Modeling the Harmony Way

Eagle’s Wings Ministry, Inc. was founded in 1999 by Randy Woodley and his wife, Edith. The ministry is a largely Native American community in Newberg, Ore., where the Woodleys reach out with the good news of Christ while respecting indigenous cultures.

Based on the Native American “harmony way” (shalom) tradition of spiritual and emotional health, social and environmental balance, and economic prosperity, Eagle’s Wings seeks to model and promote the wellbeing of Native American and other communities in ways that are culturally contextual, holistic, and community-based. Central to the ministry is a commitment to leadership training appropriate for traditional indigenous cultures. This work is advanced through the Eloheh Village for Indigenous Leadership and Ministry Development, which is a mentoring school, and Eloheh Farm, which is a demonstrational community where new life skills are acquired through direct experience.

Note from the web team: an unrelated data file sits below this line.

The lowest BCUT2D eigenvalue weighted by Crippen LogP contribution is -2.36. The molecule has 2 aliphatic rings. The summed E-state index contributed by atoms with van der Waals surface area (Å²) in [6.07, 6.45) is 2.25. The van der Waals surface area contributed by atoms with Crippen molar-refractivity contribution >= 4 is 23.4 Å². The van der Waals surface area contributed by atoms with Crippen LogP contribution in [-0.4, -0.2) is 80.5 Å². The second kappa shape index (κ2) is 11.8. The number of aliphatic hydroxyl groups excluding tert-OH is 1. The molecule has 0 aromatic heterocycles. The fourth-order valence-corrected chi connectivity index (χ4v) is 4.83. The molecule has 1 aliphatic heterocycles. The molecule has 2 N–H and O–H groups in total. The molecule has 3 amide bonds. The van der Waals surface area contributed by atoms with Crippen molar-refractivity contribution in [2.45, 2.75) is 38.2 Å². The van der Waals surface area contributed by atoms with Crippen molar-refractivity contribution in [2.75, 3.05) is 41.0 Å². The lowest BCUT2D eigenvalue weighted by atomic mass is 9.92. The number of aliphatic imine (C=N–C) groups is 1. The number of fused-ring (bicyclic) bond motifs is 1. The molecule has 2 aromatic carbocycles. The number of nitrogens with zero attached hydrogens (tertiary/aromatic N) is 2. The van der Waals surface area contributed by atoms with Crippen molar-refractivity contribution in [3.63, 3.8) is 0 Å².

We asked Woodley to walk us through his ministry’s holistic approach to community transformation.

Tell us how Eloheh Farm came into being and what it means to you.
God helped us see that we not only needed to be culturally contextual but also holistic. That’s when we really began to develop a theology of the land and knew we needed to find a place of ministry. We had in mind sort of an indigenous L’Abri, but we also came to understand that what we were teaching our indigenous people was needed and desired by nonindigenous folks as well. In other words, we are going to need to heal together.

Indigenous spirituality, culture, and education must begin with the land. You know the old saying “Give a person a fish and they eat for a day, but teach a person to fish and they eat every day.” Traditionally, our indigenous people have always possessed the skills to survive in even the harshest of environments. We have known “how to fish.” But what if someone poisons the river? Then no one can fish. What if someone sells the river? Then only the one who owns the river gets to eat.